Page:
Driver distraction is often the initial factor in the chain of events that lead to a crash. There are many potential causes of driver distraction such as events or activities taking place both inside and outside of the vehicle. Drivers using mobile phones in a vehicle is a significant cause of driver distraction.
It’s unrealistic to expect that drivers won’t be distracted from time to time. However, within a Safe System, drivers need to ensure their journeys are safe by reducing the risk of driver distraction wherever they can.
Mobile phones are well and truly interwoven into our daily life. We use them for everything and for long periods of time each day. That includes when we’re behind the wheel.
Four of the top five most common distracted driving activities can now be done on a smart phone – texting, talking on a mobile phone, using a GPS or navigation system and adjusting music. And this is reflected in crash statistics. Driver distraction was identified as a contributing factor in 5 fatal crashes and 123 serious injury crashes in 2021*.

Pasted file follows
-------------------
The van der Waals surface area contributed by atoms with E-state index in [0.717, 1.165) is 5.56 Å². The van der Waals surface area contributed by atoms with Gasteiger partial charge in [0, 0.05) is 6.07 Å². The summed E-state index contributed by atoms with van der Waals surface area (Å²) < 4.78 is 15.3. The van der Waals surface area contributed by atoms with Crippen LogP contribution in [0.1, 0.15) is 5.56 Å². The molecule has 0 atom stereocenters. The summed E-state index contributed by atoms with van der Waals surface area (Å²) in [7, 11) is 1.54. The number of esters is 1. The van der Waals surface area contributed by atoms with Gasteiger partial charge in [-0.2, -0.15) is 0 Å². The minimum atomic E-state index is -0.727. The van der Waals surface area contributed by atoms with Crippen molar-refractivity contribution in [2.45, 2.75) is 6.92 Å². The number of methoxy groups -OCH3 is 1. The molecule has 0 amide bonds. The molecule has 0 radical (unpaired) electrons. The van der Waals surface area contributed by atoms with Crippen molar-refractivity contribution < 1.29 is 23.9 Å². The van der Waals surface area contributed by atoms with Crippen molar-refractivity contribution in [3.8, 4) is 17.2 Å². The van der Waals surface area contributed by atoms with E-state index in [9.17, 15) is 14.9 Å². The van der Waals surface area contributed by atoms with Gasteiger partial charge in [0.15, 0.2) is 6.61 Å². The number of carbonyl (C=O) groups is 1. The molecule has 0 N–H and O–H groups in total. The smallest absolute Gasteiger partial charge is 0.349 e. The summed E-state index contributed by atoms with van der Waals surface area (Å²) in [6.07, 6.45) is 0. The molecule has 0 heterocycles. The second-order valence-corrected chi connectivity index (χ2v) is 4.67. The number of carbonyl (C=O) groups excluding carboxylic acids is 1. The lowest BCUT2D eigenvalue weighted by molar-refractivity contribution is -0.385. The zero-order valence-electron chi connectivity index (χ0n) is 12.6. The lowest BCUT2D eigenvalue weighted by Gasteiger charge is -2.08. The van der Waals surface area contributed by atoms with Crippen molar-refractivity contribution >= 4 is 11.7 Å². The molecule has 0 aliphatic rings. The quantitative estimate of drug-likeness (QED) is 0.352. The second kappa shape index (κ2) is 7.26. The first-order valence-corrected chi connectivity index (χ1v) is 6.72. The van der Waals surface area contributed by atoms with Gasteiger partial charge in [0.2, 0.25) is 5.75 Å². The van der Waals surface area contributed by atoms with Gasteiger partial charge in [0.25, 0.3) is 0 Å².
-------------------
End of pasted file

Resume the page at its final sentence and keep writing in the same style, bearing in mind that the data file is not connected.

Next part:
This campaign targets drivers in their 20s and 30s who use their phones while driving. Over-represented in crashes where a driver was distracted by a mobile phone, this age group has grown up with smartphones and many are constantly connected to them.
The campaign shows both the good and bad ways that mobile phones have become interwoven with our lives and positions the driver’s seat as the place to practise self-control. It encourages drivers to put down their mobile phone and create a place of sanctuary from an increasingly hectic and constantly connected life.
The campaign launched on 28 June with a strong focus on digital video channels (social media, YouTube, On-Demand). Online advertising was supported by an initial flight of TV, cinema and influencer activity on both radio and social media.
* Note: Crash data for 2021 could change as further details, particularly from fatal crashes, are added to the CAS database. Data is for all crashes reported by the Police to Waka Kotahi for the year 2021 as recorded in CAS at 7/3/2021.